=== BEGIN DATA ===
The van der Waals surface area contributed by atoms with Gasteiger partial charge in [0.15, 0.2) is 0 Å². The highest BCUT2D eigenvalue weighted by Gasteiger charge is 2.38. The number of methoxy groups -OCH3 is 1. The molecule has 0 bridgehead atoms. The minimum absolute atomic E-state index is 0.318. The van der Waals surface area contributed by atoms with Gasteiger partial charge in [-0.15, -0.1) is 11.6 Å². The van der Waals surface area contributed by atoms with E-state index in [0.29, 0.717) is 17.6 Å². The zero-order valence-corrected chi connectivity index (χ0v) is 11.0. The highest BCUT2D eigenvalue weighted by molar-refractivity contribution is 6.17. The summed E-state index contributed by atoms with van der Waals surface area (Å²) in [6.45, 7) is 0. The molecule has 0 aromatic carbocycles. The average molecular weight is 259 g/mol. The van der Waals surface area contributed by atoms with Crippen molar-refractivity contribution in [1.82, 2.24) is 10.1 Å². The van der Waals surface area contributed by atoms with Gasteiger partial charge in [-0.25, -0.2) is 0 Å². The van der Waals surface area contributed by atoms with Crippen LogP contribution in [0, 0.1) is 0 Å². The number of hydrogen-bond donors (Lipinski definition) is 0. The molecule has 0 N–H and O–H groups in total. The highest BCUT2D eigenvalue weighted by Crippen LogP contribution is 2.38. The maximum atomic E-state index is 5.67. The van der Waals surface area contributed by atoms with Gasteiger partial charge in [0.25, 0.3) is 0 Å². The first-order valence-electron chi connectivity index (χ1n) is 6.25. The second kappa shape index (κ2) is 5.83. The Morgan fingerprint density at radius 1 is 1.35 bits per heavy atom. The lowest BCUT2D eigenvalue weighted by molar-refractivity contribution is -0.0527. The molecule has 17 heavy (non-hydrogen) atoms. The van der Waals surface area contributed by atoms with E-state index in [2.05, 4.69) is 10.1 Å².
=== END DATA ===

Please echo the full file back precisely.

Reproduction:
The van der Waals surface area contributed by atoms with Gasteiger partial charge in [0.15, 0.2) is 0 Å². The highest BCUT2D eigenvalue weighted by Gasteiger charge is 2.38. The number of methoxy groups -OCH3 is 1. The molecule has 0 bridgehead atoms. The minimum absolute atomic E-state index is 0.318. The van der Waals surface area contributed by atoms with Gasteiger partial charge in [-0.15, -0.1) is 11.6 Å². The van der Waals surface area contributed by atoms with E-state index in [0.29, 0.717) is 17.6 Å². The zero-order valence-corrected chi connectivity index (χ0v) is 11.0. The highest BCUT2D eigenvalue weighted by molar-refractivity contribution is 6.17. The summed E-state index contributed by atoms with van der Waals surface area (Å²) in [6.45, 7) is 0. The molecule has 0 aromatic carbocycles. The average molecular weight is 259 g/mol. The van der Waals surface area contributed by atoms with Crippen molar-refractivity contribution in [1.82, 2.24) is 10.1 Å². The van der Waals surface area contributed by atoms with Gasteiger partial charge in [-0.25, -0.2) is 0 Å². The van der Waals surface area contributed by atoms with Crippen LogP contribution in [0, 0.1) is 0 Å². The number of hydrogen-bond donors (Lipinski definition) is 0. The molecule has 0 N–H and O–H groups in total. The highest BCUT2D eigenvalue weighted by Crippen LogP contribution is 2.38. The maximum atomic E-state index is 5.67. The van der Waals surface area contributed by atoms with Gasteiger partial charge in [0.25, 0.3) is 0 Å². The first-order valence-electron chi connectivity index (χ1n) is 6.25. The second kappa shape index (κ2) is 5.83. The Morgan fingerprint density at radius 1 is 1.35 bits per heavy atom. The lowest BCUT2D eigenvalue weighted by molar-refractivity contribution is -0.0527. The molecule has 17 heavy (non-hydrogen) atoms. The van der Waals surface area contributed by atoms with E-state index in [2.05, 4.69) is 10.1 Å².